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Steve's room

Steve's room once totally lacked lustre. It was actually the very first room to be completed - a week into the renovation. The total cost, which includes blinds, floor treatments and lighting, adds up to no more than fifteen hundred. From bland beginnings, the room's evolved into a suave and sophisticated space.

Kirsten:I chose the theme 'Gentlemen's Den' for Steve's room as a good contrast to the other two bedrooms. The grey-blue stripe identifies with a smart masculine feel, and the cream is the warm base for the entire house. Silver, in the stencil adds a modern touch.

Stripes personalise a room and add unlimited creativity and the chance to individualise. They add pattern that can be either modern or traditional and are usually a cheaper option to using wallpaper.

A few simple rules to follow when doing stripes:
- Stripes will elongate the direction they follow. 
- Vertical stripes will make a room seem taller and narrower. 
- Horizontal stripes can make a room seem shorter and wider.

Process and tips:
- Choose your starting point carefully
- Measure the distances consistency carefully 
- A spirit level will save a lot of time  
- Mark lines lightly with a sharp knife (as a lead pencil mark will be hard to cover or erase)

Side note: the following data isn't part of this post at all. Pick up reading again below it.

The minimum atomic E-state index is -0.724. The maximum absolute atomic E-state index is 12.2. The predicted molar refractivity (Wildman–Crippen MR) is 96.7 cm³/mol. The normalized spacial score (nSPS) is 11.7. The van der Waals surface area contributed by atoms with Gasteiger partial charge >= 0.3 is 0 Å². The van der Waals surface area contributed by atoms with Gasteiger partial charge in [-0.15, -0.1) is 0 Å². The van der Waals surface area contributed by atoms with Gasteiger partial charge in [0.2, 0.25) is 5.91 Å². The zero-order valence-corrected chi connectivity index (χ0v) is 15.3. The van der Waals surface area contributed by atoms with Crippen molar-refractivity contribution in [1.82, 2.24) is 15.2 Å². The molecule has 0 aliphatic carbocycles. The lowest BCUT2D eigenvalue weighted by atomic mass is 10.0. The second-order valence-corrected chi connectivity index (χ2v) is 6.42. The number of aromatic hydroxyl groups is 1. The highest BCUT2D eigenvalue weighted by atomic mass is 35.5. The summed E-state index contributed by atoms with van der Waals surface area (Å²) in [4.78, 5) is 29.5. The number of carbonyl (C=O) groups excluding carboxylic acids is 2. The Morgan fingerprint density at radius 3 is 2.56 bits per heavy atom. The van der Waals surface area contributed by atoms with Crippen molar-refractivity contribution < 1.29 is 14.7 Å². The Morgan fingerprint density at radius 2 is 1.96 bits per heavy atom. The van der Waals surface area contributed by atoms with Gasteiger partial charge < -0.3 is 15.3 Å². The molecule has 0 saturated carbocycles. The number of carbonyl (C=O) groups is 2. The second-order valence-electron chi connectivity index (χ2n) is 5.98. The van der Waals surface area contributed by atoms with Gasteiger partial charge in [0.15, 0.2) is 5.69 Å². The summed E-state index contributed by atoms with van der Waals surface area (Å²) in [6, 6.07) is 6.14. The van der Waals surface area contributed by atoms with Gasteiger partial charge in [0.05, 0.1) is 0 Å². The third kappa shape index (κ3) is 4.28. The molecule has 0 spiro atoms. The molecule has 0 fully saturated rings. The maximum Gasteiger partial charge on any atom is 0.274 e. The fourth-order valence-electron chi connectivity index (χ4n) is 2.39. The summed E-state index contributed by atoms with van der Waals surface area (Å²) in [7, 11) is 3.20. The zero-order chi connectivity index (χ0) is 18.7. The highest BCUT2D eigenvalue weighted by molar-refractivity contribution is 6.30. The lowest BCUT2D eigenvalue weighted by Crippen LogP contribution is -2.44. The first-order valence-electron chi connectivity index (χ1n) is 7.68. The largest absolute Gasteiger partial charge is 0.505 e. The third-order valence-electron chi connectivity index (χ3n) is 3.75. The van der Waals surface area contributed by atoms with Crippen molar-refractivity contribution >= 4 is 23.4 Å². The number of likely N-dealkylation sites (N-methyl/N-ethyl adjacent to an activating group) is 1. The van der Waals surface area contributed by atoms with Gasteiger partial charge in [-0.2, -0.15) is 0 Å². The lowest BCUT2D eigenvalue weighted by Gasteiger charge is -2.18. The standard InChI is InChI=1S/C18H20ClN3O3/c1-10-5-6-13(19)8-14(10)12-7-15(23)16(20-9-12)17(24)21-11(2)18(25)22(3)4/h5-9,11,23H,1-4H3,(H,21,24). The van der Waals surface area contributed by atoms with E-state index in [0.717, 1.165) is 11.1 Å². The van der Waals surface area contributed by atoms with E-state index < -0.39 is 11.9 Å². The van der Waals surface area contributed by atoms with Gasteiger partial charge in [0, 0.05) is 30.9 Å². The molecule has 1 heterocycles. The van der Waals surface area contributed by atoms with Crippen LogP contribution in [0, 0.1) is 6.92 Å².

- For most efficient striping choose a painting tool a similar size to the stripe width.

- Draw desired pattern on a quartered triangle of paper 
- Cut out a prototype on paper to check the effect 
- Use this positive to cut a negative stencil out of a thin plastic sheet 
- When painting do a test first 
- Use removable adhesive on the underside of stencil to eliminate movement 
- Spray at a right angle for a sharper line

Suede bedhead
A bedhead helps structure a bedroom by giving vertical strength to the room's most dominant piece of furniture. I chose this modern and simplistic version for Steve's room so that it doesn't fight the strength of pattern in the stripe & stencil. The dark blue suede fabric is a rich tonal match to the grey-blue, and the olive bed linen is a subtle but luxurious contrast. 

So you need two lengths of a sturdy material like pine. I used a 25 x 60mm piece, almost as long as the width of the bedhead (approx 1400mm - queen bedhead = 1500mm), then cut a 45 degree mitre across the length of both. You fix one length to the wall with the angle coming up and out toward you and the other on the back of the bedhead with the angle upside-down, so when you slide the bedhead down the angles meet and friction holds them tight!

Hearth, tile - paint effect
When the existing hearth is uninteresting you can either tile or decorate with an effect. In our case the timber surround is in good condition and matches the mantle so is worth keeping, but tiling would mean having to raise the surround to match the height of the tiles.  A tile effect with paint will create similar impact to tiling but may be easier, quicker and less expensive.

Strip mantle
To reveal the original timber of the mantle we painted on paint stripper and scraped the old paint off. Always read the instructions well as paint stripper is dangerous and should be used carefully. Always wear heavy-duty gloves and avoid skin contact or breathing too many fumes. Ventilate the room well if you are unable to do the stripping outside, and wear a mask and safety glasses.